Forests & Woodlands

The climate changes expected over the next century will have huge consequences for ecosystems and the benefits they provide, including the provision of wood and fuel, food, temperature and flood regulation, erosion control, recreational and aesthetic value, and species habitat, among others.

Climate changes are likely to affect important ecological processes that will, in turn, affect key natural resources. For example, temperature and precipitation changes could mean that insectswildfireinvasive plants, and forest diseases will become more frequent in some areas of the country. The emissions that cause climate change also lead to air quality problems that put additional stress on trees.

 

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It’s important to properly plan an urban forest first in order to ensure the greatest chance of success. Location, planting timing, and tree species are all important aspects of a plan. To assist planners, West Virginia Division of Forestry recently updated two …

Our national forests, shrublands and grasslands are composed of diverse assemblages of native forb species that support numerous pollinators. Disturbances, invasives and climate change threaten the diversity and abundance of native forbs, and therefore pollinators. Research and…

Huckleberries are culturally and ecologically important plant species in the Northwest that are affected by climate change and land management practices. In the Northwest, the majority of huckleberry habitat is located on lands managed by the US Forest Service. Fire management…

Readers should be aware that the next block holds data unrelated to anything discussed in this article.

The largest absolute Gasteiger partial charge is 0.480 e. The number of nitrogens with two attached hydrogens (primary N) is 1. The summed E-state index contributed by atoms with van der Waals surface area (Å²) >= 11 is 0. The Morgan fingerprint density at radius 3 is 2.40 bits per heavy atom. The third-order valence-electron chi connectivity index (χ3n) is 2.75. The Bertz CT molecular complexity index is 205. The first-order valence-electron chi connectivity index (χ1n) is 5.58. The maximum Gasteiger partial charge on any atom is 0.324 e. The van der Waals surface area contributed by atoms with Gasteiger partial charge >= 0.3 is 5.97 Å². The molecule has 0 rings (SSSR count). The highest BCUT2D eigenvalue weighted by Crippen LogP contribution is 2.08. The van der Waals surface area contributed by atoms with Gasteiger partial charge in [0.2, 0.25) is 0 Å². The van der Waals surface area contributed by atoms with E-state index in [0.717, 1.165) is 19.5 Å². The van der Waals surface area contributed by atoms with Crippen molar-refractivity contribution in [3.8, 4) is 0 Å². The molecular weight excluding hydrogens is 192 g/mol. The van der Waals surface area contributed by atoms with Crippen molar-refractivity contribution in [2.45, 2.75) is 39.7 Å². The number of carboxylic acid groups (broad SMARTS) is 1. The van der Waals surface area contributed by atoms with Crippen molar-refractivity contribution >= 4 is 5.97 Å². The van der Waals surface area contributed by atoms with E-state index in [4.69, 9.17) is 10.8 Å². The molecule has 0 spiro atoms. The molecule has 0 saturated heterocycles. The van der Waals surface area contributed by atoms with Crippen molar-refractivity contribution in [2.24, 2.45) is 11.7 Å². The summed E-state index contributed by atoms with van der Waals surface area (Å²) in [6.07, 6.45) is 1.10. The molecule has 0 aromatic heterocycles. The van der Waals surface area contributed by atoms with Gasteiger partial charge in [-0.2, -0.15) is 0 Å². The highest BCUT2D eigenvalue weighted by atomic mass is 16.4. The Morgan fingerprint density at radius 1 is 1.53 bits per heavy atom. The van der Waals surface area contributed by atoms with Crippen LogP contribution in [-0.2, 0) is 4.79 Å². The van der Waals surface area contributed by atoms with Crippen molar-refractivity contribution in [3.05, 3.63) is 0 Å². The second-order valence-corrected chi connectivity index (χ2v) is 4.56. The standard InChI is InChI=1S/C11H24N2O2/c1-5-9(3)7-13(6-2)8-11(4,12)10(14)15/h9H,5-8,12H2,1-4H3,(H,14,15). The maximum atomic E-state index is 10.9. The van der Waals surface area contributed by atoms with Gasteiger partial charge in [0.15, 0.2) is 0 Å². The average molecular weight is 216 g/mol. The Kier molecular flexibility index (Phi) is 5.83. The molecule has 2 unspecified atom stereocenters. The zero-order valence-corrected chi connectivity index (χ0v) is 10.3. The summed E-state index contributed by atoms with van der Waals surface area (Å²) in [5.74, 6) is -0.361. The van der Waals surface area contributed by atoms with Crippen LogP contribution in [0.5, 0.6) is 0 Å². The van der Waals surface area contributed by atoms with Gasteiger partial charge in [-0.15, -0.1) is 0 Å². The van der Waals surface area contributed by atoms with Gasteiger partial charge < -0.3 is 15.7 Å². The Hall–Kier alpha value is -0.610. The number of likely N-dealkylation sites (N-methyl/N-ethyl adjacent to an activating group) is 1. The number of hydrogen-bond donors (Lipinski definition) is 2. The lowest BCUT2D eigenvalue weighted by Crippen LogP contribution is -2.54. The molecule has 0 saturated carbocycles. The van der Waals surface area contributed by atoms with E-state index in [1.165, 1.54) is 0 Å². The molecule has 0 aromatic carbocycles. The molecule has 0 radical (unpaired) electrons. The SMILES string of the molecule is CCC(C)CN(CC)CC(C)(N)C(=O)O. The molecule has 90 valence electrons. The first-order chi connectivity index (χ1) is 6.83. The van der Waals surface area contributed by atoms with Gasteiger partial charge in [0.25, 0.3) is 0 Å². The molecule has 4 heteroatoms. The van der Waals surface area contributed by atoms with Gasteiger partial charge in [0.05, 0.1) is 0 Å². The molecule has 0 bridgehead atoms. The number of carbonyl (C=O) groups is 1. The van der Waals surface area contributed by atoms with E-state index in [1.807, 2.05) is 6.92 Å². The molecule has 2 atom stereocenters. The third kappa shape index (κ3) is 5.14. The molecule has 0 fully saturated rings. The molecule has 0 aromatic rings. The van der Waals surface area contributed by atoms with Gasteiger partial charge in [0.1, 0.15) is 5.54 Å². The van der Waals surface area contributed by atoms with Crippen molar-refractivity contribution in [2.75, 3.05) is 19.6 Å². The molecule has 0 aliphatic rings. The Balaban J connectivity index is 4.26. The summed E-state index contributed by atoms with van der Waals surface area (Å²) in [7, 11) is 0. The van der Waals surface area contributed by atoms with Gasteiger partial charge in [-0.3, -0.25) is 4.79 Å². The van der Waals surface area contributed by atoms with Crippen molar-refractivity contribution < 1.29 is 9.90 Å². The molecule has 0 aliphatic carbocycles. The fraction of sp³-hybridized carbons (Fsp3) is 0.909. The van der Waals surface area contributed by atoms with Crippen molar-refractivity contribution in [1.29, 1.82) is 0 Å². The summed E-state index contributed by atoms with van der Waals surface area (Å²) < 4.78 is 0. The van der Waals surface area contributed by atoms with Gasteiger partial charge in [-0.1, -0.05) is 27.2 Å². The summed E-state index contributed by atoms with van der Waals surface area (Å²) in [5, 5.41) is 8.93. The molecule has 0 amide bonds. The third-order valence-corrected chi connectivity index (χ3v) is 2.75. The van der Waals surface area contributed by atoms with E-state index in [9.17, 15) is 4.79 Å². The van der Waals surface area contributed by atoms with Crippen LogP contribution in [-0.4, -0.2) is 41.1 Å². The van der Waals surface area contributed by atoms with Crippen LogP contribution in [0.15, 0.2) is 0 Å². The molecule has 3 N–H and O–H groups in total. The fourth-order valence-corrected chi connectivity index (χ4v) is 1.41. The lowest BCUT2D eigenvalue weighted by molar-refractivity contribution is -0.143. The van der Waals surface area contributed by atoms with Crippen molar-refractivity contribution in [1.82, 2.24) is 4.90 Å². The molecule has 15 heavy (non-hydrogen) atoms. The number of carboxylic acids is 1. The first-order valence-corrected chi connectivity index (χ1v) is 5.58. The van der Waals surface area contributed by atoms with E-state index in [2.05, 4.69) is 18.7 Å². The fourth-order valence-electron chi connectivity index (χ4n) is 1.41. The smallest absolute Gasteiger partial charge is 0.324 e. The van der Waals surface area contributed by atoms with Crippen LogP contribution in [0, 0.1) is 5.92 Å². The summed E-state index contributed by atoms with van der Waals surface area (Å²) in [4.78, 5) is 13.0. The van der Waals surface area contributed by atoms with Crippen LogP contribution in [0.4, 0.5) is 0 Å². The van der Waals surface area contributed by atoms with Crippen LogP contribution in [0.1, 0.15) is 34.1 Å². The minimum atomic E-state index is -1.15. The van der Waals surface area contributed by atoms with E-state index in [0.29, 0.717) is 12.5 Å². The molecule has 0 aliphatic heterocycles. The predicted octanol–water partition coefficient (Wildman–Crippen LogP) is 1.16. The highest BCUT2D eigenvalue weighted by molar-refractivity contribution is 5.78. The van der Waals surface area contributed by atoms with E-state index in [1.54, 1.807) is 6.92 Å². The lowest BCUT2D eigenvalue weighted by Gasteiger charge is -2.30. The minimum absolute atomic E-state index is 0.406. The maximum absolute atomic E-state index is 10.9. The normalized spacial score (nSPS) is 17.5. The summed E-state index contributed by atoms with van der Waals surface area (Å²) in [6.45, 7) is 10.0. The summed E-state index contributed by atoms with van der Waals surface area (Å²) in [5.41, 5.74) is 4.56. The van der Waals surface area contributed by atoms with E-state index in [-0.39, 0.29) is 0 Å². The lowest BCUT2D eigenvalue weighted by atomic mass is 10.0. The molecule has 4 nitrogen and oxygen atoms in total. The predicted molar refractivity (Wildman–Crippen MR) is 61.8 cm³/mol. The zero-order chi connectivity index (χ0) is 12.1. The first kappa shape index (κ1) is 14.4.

Forests store or sequester a lot of carbon. Nationwide, USDA Greenhouse Gas Inventories indicate that forests, urban trees, and harvested wood account for the majority of natural sinks of carbon dioxide (USDA OCE 2016). However, trees outside of forests, including those planted…

The USDA Northern Forests Climate Hub and the Northern Institute of Applied Climate Science (NIACS) have partnered with the Natural Resources Conservation Service (NRCS) to develop a series of brochures that describe options landowners and land managers have to adapt to climate…

Decision-makers need better methods for identifying critical ecosystem vulnerabilities to changing climate and fire regimes. Climate-wildfire-vegetation interactions are complex and hinder classification and projection necessary for development of management strategies. The…

Increasing humidity and precipitation and rising extreme temperatures are having negative impacts across the Midwest. Integrating climate adaptation into planning processes can help build adaptive capacity to increase climate resilience. The U.S. Climate Resiliency Toolkit for…

Southern pine beetles (SPB) are destructive insect pests that cause tens- to hundreds-of-millions of dollars in economic losses annually in the southeastern US. SPB outbreaks usually start in stressed stands, but healthy trees become susceptible to attack and mortality as beetle…

Some content excerpted from "Carbon and Land Management" on the USFS Climate Change Resource Center and the USFS report Considering Forest and Grassland Carbon in Land Management (WO-GTR-95).   Forests play a critical role in mitigating climate change by capturing carbon…